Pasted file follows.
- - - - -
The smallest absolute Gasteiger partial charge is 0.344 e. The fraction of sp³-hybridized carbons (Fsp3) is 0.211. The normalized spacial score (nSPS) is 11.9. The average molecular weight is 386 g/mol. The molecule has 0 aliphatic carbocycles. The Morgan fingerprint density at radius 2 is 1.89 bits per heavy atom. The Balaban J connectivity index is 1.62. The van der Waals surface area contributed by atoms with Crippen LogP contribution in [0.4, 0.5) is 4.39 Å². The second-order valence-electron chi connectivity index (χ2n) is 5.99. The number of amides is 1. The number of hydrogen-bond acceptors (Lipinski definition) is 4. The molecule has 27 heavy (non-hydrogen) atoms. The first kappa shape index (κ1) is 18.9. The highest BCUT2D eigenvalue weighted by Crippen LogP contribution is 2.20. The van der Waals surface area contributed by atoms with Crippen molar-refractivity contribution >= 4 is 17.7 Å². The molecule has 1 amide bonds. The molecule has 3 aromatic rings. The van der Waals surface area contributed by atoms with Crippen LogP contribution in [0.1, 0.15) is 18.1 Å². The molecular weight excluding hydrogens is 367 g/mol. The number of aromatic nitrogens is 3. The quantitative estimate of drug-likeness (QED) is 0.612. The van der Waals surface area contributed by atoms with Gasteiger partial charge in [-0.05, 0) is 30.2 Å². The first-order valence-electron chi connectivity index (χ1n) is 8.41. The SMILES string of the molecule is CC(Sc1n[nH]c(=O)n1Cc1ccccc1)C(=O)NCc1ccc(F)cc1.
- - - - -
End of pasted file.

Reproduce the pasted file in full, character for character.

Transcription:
The smallest absolute Gasteiger partial charge is 0.344 e. The fraction of sp³-hybridized carbons (Fsp3) is 0.211. The normalized spacial score (nSPS) is 11.9. The average molecular weight is 386 g/mol. The molecule has 0 aliphatic carbocycles. The Morgan fingerprint density at radius 2 is 1.89 bits per heavy atom. The Balaban J connectivity index is 1.62. The van der Waals surface area contributed by atoms with Crippen LogP contribution in [0.4, 0.5) is 4.39 Å². The second-order valence-electron chi connectivity index (χ2n) is 5.99. The number of amides is 1. The number of hydrogen-bond acceptors (Lipinski definition) is 4. The molecule has 27 heavy (non-hydrogen) atoms. The first kappa shape index (κ1) is 18.9. The highest BCUT2D eigenvalue weighted by Crippen LogP contribution is 2.20. The van der Waals surface area contributed by atoms with Crippen molar-refractivity contribution >= 4 is 17.7 Å². The molecule has 1 amide bonds. The molecule has 3 aromatic rings. The van der Waals surface area contributed by atoms with Crippen LogP contribution in [0.1, 0.15) is 18.1 Å². The molecular weight excluding hydrogens is 367 g/mol. The number of aromatic nitrogens is 3. The quantitative estimate of drug-likeness (QED) is 0.612. The van der Waals surface area contributed by atoms with Gasteiger partial charge in [-0.05, 0) is 30.2 Å². The first-order valence-electron chi connectivity index (χ1n) is 8.41. The SMILES string of the molecule is CC(Sc1n[nH]c(=O)n1Cc1ccccc1)C(=O)NCc1ccc(F)cc1.